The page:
;

Students First: Senate Budget Adds $1.9 Billion For Local Schools

Senator Patty Ritchie announced that the Senate’s proposed budget plan would hike aid to schools by $1.9 billion, and completely eliminate the aid-cutting GEA, or Gap Elimination Adjustment, that’s been squeezing local schools to balance the state budget, when the funds should be going into classrooms.

The Senate’s increase is $800 million more than that proposed by the Governor.

“Our students deserve a quality education so they are prepared for the future,” Senator Ritchie said. “That’s why the Senate is working to increase funds for local schools, eliminate the GEA, and give teachers and students the support they need to succeed.”

Since joining the Senate in 2011, Senator Ritchie has made increasing state support for local schools a priority, and has been able to deliver $33 million more to schools in Jefferson, Oswego and St. Lawrence counties than originally proposed in the Governor’s Executive Budget.

She’s also pushed to eliminate the GEA, voting in each of the last two years to fully restore GEA funding. GEA was created in 2010 as a way to balance the state’s budget by reducing aid that school districts expect.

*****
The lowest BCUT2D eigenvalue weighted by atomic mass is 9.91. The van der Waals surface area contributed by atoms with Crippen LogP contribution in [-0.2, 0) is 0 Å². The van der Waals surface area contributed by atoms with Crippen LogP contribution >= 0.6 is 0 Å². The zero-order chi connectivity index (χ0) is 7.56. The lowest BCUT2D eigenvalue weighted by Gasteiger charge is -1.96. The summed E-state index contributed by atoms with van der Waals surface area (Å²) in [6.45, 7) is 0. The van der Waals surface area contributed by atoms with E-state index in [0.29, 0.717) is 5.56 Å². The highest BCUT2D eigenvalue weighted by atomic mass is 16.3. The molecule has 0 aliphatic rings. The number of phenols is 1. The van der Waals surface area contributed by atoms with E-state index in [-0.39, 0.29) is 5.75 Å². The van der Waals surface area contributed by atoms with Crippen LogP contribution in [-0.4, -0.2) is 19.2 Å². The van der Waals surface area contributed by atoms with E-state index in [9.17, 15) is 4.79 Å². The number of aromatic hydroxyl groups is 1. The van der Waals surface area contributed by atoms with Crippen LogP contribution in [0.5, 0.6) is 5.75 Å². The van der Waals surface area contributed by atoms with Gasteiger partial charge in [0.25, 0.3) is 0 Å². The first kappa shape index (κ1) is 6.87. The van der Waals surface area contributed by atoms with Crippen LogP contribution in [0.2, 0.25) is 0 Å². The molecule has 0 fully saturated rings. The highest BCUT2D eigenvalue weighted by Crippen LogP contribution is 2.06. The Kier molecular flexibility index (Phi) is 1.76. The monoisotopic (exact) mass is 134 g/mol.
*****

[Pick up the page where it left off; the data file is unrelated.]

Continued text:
More than 2,000 local residents have signed Senator Ritchie’s online petition to eliminate the GEA, located atwww.ritchie.nysenate.gov

In addition to the school aid increase, the Senate’s budget also increases funding for community colleges, raises the income limits to make more students and families eligible for the TAP tuition assistance program, and doubling tax credits and deductions to help pay the cost of college tuition.

“As a parent, I know that finding ways to pay for a college education for your children can be a challenge, and that’s why I’ve been working to find ways to help make college more affordable and accessible,” Senator Ritchie said.

In addition to the college education initiatives, the Senate budget also increases funding for Senator Ritchie’s “Young Farmer” student loan forgiveness program, which was first enacted last year.

The Senate is expected to approve these measures later this week.

The final budget is due April 1.